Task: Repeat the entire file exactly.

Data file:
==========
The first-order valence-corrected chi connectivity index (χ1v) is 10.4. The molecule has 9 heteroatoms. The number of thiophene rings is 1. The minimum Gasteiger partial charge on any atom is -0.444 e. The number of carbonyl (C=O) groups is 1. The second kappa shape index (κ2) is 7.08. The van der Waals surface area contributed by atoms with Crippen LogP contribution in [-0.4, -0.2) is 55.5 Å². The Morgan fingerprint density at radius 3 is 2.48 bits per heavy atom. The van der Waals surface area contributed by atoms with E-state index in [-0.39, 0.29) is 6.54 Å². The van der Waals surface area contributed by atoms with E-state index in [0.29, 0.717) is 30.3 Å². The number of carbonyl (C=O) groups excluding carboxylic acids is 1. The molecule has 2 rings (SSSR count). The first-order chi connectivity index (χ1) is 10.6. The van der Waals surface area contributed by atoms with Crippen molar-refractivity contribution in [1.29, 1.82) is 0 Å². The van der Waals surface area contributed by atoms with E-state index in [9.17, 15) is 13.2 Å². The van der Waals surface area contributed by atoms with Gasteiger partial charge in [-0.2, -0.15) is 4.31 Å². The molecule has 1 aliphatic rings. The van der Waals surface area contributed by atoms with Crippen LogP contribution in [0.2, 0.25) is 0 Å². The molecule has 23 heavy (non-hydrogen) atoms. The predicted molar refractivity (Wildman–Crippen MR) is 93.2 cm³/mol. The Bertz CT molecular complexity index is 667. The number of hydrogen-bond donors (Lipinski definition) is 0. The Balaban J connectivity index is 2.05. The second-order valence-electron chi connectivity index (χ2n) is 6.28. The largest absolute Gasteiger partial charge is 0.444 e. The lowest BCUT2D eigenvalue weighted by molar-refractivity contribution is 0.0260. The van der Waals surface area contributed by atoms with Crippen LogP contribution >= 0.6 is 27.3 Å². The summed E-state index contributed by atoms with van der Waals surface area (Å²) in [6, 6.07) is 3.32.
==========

The first-order valence-corrected chi connectivity index (χ1v) is 10.4. The molecule has 9 heteroatoms. The number of thiophene rings is 1. The minimum Gasteiger partial charge on any atom is -0.444 e. The number of carbonyl (C=O) groups is 1. The second kappa shape index (κ2) is 7.08. The van der Waals surface area contributed by atoms with Crippen LogP contribution in [-0.4, -0.2) is 55.5 Å². The Morgan fingerprint density at radius 3 is 2.48 bits per heavy atom. The van der Waals surface area contributed by atoms with E-state index in [-0.39, 0.29) is 6.54 Å². The van der Waals surface area contributed by atoms with E-state index in [0.29, 0.717) is 30.3 Å². The number of carbonyl (C=O) groups excluding carboxylic acids is 1. The molecule has 2 rings (SSSR count). The first-order chi connectivity index (χ1) is 10.6. The van der Waals surface area contributed by atoms with Crippen molar-refractivity contribution in [1.29, 1.82) is 0 Å². The van der Waals surface area contributed by atoms with E-state index in [9.17, 15) is 13.2 Å². The van der Waals surface area contributed by atoms with Gasteiger partial charge in [-0.2, -0.15) is 4.31 Å². The molecule has 1 aliphatic rings. The van der Waals surface area contributed by atoms with Crippen LogP contribution in [0.2, 0.25) is 0 Å². The molecule has 23 heavy (non-hydrogen) atoms. The predicted molar refractivity (Wildman–Crippen MR) is 93.2 cm³/mol. The Bertz CT molecular complexity index is 667. The number of hydrogen-bond donors (Lipinski definition) is 0. The Balaban J connectivity index is 2.05. The second-order valence-electron chi connectivity index (χ2n) is 6.28. The largest absolute Gasteiger partial charge is 0.444 e. The lowest BCUT2D eigenvalue weighted by molar-refractivity contribution is 0.0260. The van der Waals surface area contributed by atoms with Crippen LogP contribution >= 0.6 is 27.3 Å². The summed E-state index contributed by atoms with van der Waals surface area (Å²) in [6, 6.07) is 3.32.